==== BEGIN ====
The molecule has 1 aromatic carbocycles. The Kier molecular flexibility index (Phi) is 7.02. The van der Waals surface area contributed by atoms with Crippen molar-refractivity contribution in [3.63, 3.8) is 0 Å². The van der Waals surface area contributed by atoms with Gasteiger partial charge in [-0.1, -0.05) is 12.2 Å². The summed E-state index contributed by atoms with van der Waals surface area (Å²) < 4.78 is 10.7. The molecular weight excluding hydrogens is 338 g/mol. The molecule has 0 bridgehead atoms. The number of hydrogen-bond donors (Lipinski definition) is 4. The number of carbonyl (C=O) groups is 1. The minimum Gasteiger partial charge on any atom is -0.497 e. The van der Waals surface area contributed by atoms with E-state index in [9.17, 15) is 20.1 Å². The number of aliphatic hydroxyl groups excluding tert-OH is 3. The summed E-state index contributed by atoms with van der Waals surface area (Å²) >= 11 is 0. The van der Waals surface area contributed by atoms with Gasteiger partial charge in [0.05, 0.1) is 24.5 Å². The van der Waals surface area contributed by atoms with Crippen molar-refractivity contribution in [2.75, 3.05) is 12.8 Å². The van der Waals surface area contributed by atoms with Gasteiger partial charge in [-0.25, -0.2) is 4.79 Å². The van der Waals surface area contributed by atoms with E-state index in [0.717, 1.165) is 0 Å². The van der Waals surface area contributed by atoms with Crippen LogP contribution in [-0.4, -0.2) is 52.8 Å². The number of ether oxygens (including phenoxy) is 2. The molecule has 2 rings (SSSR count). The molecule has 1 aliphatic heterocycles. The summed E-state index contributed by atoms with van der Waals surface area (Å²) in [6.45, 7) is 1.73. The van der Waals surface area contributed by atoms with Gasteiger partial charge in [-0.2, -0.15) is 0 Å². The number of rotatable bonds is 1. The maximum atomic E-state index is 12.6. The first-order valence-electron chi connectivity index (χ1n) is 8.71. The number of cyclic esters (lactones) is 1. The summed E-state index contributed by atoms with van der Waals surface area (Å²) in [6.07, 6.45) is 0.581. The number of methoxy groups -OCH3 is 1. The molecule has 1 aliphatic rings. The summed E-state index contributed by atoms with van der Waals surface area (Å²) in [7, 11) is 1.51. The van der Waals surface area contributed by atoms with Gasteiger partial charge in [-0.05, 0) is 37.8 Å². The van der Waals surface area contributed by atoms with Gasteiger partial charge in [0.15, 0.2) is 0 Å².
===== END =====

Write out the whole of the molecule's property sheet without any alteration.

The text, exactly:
The molecule has 1 aromatic carbocycles. The Kier molecular flexibility index (Phi) is 7.02. The van der Waals surface area contributed by atoms with Crippen molar-refractivity contribution in [3.63, 3.8) is 0 Å². The van der Waals surface area contributed by atoms with Gasteiger partial charge in [-0.1, -0.05) is 12.2 Å². The summed E-state index contributed by atoms with van der Waals surface area (Å²) < 4.78 is 10.7. The molecular weight excluding hydrogens is 338 g/mol. The molecule has 0 bridgehead atoms. The number of hydrogen-bond donors (Lipinski definition) is 4. The number of carbonyl (C=O) groups is 1. The minimum Gasteiger partial charge on any atom is -0.497 e. The van der Waals surface area contributed by atoms with E-state index in [9.17, 15) is 20.1 Å². The number of aliphatic hydroxyl groups excluding tert-OH is 3. The summed E-state index contributed by atoms with van der Waals surface area (Å²) >= 11 is 0. The van der Waals surface area contributed by atoms with Gasteiger partial charge in [0.05, 0.1) is 24.5 Å². The van der Waals surface area contributed by atoms with Crippen molar-refractivity contribution in [2.75, 3.05) is 12.8 Å². The van der Waals surface area contributed by atoms with Gasteiger partial charge in [-0.25, -0.2) is 4.79 Å². The van der Waals surface area contributed by atoms with E-state index in [0.717, 1.165) is 0 Å². The van der Waals surface area contributed by atoms with Crippen LogP contribution in [-0.4, -0.2) is 52.8 Å². The number of ether oxygens (including phenoxy) is 2. The molecule has 2 rings (SSSR count). The molecule has 1 aliphatic heterocycles. The summed E-state index contributed by atoms with van der Waals surface area (Å²) in [6.45, 7) is 1.73. The van der Waals surface area contributed by atoms with Gasteiger partial charge in [-0.2, -0.15) is 0 Å². The number of rotatable bonds is 1. The maximum atomic E-state index is 12.6. The first-order valence-electron chi connectivity index (χ1n) is 8.71. The number of cyclic esters (lactones) is 1. The summed E-state index contributed by atoms with van der Waals surface area (Å²) in [6.07, 6.45) is 0.581. The number of methoxy groups -OCH3 is 1. The molecule has 1 aliphatic rings. The summed E-state index contributed by atoms with van der Waals surface area (Å²) in [7, 11) is 1.51. The van der Waals surface area contributed by atoms with Gasteiger partial charge in [-0.05, 0) is 37.8 Å². The van der Waals surface area contributed by atoms with Gasteiger partial charge in [0.15, 0.2) is 0 Å².